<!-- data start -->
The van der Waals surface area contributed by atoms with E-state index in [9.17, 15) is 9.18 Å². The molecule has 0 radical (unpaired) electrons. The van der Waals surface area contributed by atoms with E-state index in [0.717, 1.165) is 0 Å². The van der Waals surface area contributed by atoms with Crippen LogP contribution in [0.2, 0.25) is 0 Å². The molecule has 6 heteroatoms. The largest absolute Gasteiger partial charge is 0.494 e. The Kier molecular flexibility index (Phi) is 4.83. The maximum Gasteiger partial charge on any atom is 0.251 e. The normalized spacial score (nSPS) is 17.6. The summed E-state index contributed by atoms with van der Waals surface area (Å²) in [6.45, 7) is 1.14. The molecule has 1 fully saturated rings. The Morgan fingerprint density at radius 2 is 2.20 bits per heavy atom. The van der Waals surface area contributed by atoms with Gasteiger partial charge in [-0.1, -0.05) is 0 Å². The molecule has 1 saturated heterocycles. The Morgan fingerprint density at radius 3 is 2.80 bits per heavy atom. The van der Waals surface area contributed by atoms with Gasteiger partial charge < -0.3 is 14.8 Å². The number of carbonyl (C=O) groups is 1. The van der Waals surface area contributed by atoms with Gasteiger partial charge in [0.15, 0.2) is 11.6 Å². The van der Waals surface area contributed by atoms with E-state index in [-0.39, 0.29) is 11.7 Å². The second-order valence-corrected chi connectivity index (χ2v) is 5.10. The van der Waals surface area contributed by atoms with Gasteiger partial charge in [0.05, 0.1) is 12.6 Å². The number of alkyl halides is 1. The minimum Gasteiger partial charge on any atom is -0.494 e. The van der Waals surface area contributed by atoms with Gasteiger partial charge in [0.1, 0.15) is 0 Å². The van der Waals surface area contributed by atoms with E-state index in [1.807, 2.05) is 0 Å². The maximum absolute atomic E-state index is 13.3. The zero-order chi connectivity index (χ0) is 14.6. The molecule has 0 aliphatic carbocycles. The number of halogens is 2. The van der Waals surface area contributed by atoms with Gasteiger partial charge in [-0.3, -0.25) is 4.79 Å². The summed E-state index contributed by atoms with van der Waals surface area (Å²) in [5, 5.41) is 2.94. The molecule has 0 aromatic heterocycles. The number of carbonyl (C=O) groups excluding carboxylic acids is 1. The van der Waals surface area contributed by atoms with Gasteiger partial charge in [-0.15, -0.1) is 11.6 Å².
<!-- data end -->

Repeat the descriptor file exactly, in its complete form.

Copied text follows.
The van der Waals surface area contributed by atoms with E-state index in [9.17, 15) is 9.18 Å². The molecule has 0 radical (unpaired) electrons. The van der Waals surface area contributed by atoms with E-state index in [0.717, 1.165) is 0 Å². The van der Waals surface area contributed by atoms with Crippen LogP contribution in [0.2, 0.25) is 0 Å². The molecule has 6 heteroatoms. The largest absolute Gasteiger partial charge is 0.494 e. The Kier molecular flexibility index (Phi) is 4.83. The maximum Gasteiger partial charge on any atom is 0.251 e. The normalized spacial score (nSPS) is 17.6. The summed E-state index contributed by atoms with van der Waals surface area (Å²) in [6.45, 7) is 1.14. The molecule has 1 fully saturated rings. The Morgan fingerprint density at radius 2 is 2.20 bits per heavy atom. The van der Waals surface area contributed by atoms with Gasteiger partial charge in [-0.1, -0.05) is 0 Å². The molecule has 1 saturated heterocycles. The Morgan fingerprint density at radius 3 is 2.80 bits per heavy atom. The van der Waals surface area contributed by atoms with Gasteiger partial charge < -0.3 is 14.8 Å². The number of carbonyl (C=O) groups is 1. The van der Waals surface area contributed by atoms with Gasteiger partial charge in [0.15, 0.2) is 11.6 Å². The van der Waals surface area contributed by atoms with E-state index in [-0.39, 0.29) is 11.7 Å². The second-order valence-corrected chi connectivity index (χ2v) is 5.10. The van der Waals surface area contributed by atoms with Gasteiger partial charge in [0.05, 0.1) is 12.6 Å². The number of alkyl halides is 1. The minimum Gasteiger partial charge on any atom is -0.494 e. The van der Waals surface area contributed by atoms with Gasteiger partial charge in [0.1, 0.15) is 0 Å². The van der Waals surface area contributed by atoms with E-state index in [1.807, 2.05) is 0 Å². The maximum absolute atomic E-state index is 13.3. The zero-order chi connectivity index (χ0) is 14.6. The molecule has 0 aliphatic carbocycles. The number of halogens is 2. The van der Waals surface area contributed by atoms with Gasteiger partial charge in [-0.3, -0.25) is 4.79 Å². The summed E-state index contributed by atoms with van der Waals surface area (Å²) in [5, 5.41) is 2.94. The molecule has 0 aromatic heterocycles. The number of carbonyl (C=O) groups excluding carboxylic acids is 1. The van der Waals surface area contributed by atoms with Gasteiger partial charge in [-0.15, -0.1) is 11.6 Å².